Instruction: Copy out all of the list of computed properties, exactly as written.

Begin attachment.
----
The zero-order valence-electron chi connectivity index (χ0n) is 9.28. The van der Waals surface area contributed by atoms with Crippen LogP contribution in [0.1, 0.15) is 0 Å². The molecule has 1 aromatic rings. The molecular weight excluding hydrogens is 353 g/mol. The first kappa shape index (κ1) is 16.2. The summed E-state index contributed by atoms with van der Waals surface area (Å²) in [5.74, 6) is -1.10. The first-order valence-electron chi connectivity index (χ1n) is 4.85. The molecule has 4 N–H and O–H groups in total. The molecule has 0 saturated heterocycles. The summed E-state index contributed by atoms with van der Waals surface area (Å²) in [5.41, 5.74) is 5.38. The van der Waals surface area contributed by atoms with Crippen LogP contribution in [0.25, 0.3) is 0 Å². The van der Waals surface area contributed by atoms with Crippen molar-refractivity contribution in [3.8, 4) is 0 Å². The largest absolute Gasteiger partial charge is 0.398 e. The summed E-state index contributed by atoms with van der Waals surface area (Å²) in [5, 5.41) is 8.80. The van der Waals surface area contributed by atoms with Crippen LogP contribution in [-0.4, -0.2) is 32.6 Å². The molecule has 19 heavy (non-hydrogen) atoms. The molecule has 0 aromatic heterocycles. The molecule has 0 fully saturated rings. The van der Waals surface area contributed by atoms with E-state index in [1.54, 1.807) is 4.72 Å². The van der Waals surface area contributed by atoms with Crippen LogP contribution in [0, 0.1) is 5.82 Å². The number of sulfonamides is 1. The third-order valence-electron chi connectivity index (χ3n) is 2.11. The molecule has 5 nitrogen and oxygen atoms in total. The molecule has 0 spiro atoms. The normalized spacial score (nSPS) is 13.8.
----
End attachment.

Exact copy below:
The zero-order valence-electron chi connectivity index (χ0n) is 9.28. The van der Waals surface area contributed by atoms with Crippen LogP contribution in [0.1, 0.15) is 0 Å². The molecule has 1 aromatic rings. The molecular weight excluding hydrogens is 353 g/mol. The first kappa shape index (κ1) is 16.2. The summed E-state index contributed by atoms with van der Waals surface area (Å²) in [5.74, 6) is -1.10. The first-order valence-electron chi connectivity index (χ1n) is 4.85. The molecule has 4 N–H and O–H groups in total. The molecule has 0 saturated heterocycles. The summed E-state index contributed by atoms with van der Waals surface area (Å²) in [5.41, 5.74) is 5.38. The van der Waals surface area contributed by atoms with Crippen LogP contribution in [0.25, 0.3) is 0 Å². The van der Waals surface area contributed by atoms with Crippen molar-refractivity contribution in [3.8, 4) is 0 Å². The largest absolute Gasteiger partial charge is 0.398 e. The summed E-state index contributed by atoms with van der Waals surface area (Å²) in [5, 5.41) is 8.80. The van der Waals surface area contributed by atoms with Crippen LogP contribution in [-0.4, -0.2) is 32.6 Å². The molecule has 19 heavy (non-hydrogen) atoms. The molecule has 0 aromatic heterocycles. The molecule has 0 fully saturated rings. The van der Waals surface area contributed by atoms with E-state index in [1.54, 1.807) is 4.72 Å². The van der Waals surface area contributed by atoms with Crippen LogP contribution in [0, 0.1) is 5.82 Å². The number of sulfonamides is 1. The third-order valence-electron chi connectivity index (χ3n) is 2.11. The molecule has 5 nitrogen and oxygen atoms in total. The molecule has 0 spiro atoms. The normalized spacial score (nSPS) is 13.8.